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David Moyes tipped by Roberto Martinez to make swift return to management

Apr 24, 2014, 8:08 AM EST

File photo of Manchester United's manager David Moyes listening to a question during a news conference in Manchester Reuters

In the wake of David Moyes‘ firing by Manchester United, Everton manager Roberto Martinez has tipped his predecessor at Goodison Park for a swift return to management.

“I am sure he will be ready to get into another job and I am sure he won’t have a lack of offers,” Martinez said. “He will always be well thought of and we will always be thankful of the job he did at our football club.”

One wouldn’t expect anything less from the 40-year-old Spaniard, who manages to see the light in even the darkest of times. This positivity is but one of the many ways – along with style of play, psychology and personnel to name a few – that the Martinez era at Everton differs from the 11 year reign Moyes enjoyed on the blue side of Liverpool.

During that time the 50-year-old Scot won the League Managers’ Association Manager of the Year three times and was celebrated as a manager who, despite his pragmatic and often conservative approach, consistently fielded teams that punched well above their weight.

“We all know [Moyes] is a very successful man and has a real strong winning mentality and he will get ready to bounce back straight away,” Martinez continued. “It is very difficult to get that experience, the amount of years he has been working at the highest level, and the know-how he has is a real strength. We all know he is going to be very successful in the future.”

Where, exactly, Moyes’ future lies next is a topic of some debate.

The consensus is that Moyes’ experience at Manchester United exposed him as a man incapable of managing a world-class club. Yet questions remain as to whether the Glazer family did the Scot an injustice by pulling the plug a mere 10 months into a 6 year deal. The stated goal last summer was to find a long-term replacement, so was it really fair to hand Moyes an aging squad that would become hampered by injuries to key players (Robin van Persie) and fire him for failing to finish in the Top 4 domestically after bringing the club to the Champions League quarter-finals?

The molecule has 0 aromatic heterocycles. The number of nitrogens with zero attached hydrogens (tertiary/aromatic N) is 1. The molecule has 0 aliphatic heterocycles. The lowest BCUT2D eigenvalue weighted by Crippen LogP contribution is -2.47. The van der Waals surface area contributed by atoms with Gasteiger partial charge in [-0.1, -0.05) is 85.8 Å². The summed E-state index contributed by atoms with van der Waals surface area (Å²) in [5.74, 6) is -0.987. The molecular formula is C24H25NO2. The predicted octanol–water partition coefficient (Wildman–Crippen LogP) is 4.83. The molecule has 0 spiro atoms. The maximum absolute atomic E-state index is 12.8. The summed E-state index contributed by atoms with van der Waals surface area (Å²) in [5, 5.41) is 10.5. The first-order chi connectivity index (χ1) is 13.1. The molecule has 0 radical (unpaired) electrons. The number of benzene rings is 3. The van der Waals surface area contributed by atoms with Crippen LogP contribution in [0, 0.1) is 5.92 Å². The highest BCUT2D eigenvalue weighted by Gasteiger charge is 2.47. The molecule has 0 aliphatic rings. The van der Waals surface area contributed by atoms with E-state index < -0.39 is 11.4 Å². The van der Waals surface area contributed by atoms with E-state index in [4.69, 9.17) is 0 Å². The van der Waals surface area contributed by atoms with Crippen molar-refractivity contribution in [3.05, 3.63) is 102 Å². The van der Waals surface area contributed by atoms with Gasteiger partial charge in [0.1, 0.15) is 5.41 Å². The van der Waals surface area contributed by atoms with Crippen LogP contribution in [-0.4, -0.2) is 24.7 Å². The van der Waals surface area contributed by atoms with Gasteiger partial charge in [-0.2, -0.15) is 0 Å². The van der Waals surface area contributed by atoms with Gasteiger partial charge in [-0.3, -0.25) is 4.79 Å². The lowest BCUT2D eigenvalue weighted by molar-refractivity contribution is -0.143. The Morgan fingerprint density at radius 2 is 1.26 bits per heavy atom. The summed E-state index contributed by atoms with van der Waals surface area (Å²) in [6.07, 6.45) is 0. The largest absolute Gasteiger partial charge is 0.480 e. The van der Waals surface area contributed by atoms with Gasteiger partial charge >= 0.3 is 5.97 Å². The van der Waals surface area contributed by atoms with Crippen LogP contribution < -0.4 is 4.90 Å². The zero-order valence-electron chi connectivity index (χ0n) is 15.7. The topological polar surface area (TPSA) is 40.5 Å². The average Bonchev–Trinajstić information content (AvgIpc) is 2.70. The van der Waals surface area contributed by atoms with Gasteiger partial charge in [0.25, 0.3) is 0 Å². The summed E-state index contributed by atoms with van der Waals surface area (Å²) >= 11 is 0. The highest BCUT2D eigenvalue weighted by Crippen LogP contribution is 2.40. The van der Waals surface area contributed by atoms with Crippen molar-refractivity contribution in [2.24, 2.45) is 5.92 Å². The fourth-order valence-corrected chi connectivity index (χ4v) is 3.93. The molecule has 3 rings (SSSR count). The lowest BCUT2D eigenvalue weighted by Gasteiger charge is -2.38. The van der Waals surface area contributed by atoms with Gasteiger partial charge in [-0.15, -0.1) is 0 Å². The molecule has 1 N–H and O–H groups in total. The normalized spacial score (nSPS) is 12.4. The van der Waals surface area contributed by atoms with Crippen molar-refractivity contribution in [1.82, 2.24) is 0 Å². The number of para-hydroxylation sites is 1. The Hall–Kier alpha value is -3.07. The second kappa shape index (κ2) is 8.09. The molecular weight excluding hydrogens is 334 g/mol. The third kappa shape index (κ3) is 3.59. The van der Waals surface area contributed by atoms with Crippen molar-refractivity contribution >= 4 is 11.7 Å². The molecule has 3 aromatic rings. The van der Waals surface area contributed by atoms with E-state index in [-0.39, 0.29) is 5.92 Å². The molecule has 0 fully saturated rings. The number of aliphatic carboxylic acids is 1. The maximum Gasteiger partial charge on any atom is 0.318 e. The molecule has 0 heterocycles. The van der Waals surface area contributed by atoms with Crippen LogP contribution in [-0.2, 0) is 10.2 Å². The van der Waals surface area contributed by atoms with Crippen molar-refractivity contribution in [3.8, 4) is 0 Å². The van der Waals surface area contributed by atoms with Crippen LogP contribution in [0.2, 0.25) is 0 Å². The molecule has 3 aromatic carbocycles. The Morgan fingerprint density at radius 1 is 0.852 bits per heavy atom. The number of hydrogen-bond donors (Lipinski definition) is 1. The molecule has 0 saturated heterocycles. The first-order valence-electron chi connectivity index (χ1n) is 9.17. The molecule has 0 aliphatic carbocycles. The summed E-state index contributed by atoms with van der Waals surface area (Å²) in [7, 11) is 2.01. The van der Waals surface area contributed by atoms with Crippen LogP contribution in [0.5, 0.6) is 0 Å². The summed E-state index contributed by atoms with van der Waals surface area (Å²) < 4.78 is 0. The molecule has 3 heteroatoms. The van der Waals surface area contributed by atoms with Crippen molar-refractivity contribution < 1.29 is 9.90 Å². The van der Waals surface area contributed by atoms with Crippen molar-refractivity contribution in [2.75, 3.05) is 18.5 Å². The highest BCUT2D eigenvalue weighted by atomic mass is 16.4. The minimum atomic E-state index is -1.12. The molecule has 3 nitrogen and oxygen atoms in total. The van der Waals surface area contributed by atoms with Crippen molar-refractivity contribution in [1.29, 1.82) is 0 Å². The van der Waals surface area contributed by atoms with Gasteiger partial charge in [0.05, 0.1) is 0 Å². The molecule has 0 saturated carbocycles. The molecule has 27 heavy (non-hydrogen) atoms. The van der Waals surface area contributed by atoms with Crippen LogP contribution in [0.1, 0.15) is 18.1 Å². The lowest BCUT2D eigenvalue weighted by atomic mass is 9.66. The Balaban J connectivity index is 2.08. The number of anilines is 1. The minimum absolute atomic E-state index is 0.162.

Fairness requires the question be asked.

In the meantime, most will agree that Moyes has proven he can do the job at a mid-to-upper level club and, in England, clubs like Newcastle, Aston Villa and West Ham United all represent realistic destinations while Landon Donovan recently weighed in that Major League Soccer could provide another landing place.

  1. patriotsdefense - Apr 24, 2014 at 10:59 AM

    I think he’d be a good fit in Tottenham, and with word that the outgoing Sherwood is a likely favorite in Newcastle. Bale and Moyes probably could have contended for lots of silverware. But sadly this aint 2012 anymore.

  2. footballer4ever - Apr 24, 2014 at 1:12 PM

    Best wishes to him. It’s a double edge sword when you are “chosen” by an outgoing/retired legend than to be hired, even if fired, by the team in charge of hiring personnel. Good luck, Mr. Moyes, but ManU is a football club beast that

  3. mazblast - Apr 24, 2014 at 1:43 PM

    Moyes’ hiring at MU was doomed from the start. One wonders whether Sir Alex made a serious error in judgment, or if he was trying to make his incredible record look even better by sandbagging his successor. Either way, if I’m Man U, I don’t blindly accept his opinion this time. Just because you’re great at your job doesn’t mean you’re great at choosing your successor.

    As for Moyes, if British employment law is anything like that in the USA, he should tell MU to keep those checks coming, take a year off, and collect easy money spouting pre-written platitudes on the UK equivalent of the American disease called ESPN, while collecting MU’s money. Then he should take a position with a mid-table club, OPEN UP THE ATTACK FOR ONCE IN HIS CAREER, and stick it to MU whenever possible.

    And props to Martinez. He didn’t have to be as supportive and gracious as he was in his remarks.

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